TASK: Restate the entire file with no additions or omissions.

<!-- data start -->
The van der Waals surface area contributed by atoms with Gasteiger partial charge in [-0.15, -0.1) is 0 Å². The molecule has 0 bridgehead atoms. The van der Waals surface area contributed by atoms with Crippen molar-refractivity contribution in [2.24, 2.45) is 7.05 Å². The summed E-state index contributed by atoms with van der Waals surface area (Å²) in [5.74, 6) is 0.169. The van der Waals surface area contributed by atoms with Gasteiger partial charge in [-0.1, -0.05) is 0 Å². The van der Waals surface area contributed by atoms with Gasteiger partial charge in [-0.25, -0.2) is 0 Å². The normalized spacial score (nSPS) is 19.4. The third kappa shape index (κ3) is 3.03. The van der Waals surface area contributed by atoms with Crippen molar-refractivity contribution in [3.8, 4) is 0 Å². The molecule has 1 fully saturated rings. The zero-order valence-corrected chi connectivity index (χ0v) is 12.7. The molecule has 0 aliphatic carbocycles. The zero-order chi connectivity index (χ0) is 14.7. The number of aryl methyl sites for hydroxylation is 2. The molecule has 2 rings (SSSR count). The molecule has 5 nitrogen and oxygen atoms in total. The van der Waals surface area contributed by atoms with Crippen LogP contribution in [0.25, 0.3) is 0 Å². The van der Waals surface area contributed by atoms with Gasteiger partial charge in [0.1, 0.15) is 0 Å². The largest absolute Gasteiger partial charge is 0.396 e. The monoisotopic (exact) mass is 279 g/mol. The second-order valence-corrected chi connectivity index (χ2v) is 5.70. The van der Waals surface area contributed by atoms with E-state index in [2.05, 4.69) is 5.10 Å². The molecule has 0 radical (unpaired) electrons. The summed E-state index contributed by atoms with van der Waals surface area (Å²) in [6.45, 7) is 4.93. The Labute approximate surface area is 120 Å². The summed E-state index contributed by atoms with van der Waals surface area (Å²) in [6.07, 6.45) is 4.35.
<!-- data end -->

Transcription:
The van der Waals surface area contributed by atoms with Gasteiger partial charge in [-0.15, -0.1) is 0 Å². The molecule has 0 bridgehead atoms. The van der Waals surface area contributed by atoms with Crippen molar-refractivity contribution in [2.24, 2.45) is 7.05 Å². The summed E-state index contributed by atoms with van der Waals surface area (Å²) in [5.74, 6) is 0.169. The van der Waals surface area contributed by atoms with Gasteiger partial charge in [-0.1, -0.05) is 0 Å². The van der Waals surface area contributed by atoms with Gasteiger partial charge in [-0.25, -0.2) is 0 Å². The normalized spacial score (nSPS) is 19.4. The third kappa shape index (κ3) is 3.03. The van der Waals surface area contributed by atoms with Crippen molar-refractivity contribution in [3.8, 4) is 0 Å². The molecule has 1 fully saturated rings. The zero-order valence-corrected chi connectivity index (χ0v) is 12.7. The molecule has 0 aliphatic carbocycles. The zero-order chi connectivity index (χ0) is 14.7. The number of aryl methyl sites for hydroxylation is 2. The molecule has 2 rings (SSSR count). The molecule has 5 nitrogen and oxygen atoms in total. The van der Waals surface area contributed by atoms with Crippen LogP contribution in [0.25, 0.3) is 0 Å². The van der Waals surface area contributed by atoms with Gasteiger partial charge in [0.1, 0.15) is 0 Å². The largest absolute Gasteiger partial charge is 0.396 e. The monoisotopic (exact) mass is 279 g/mol. The second-order valence-corrected chi connectivity index (χ2v) is 5.70. The van der Waals surface area contributed by atoms with E-state index in [2.05, 4.69) is 5.10 Å². The molecule has 0 radical (unpaired) electrons. The summed E-state index contributed by atoms with van der Waals surface area (Å²) in [6.45, 7) is 4.93. The Labute approximate surface area is 120 Å². The summed E-state index contributed by atoms with van der Waals surface area (Å²) in [6.07, 6.45) is 4.35.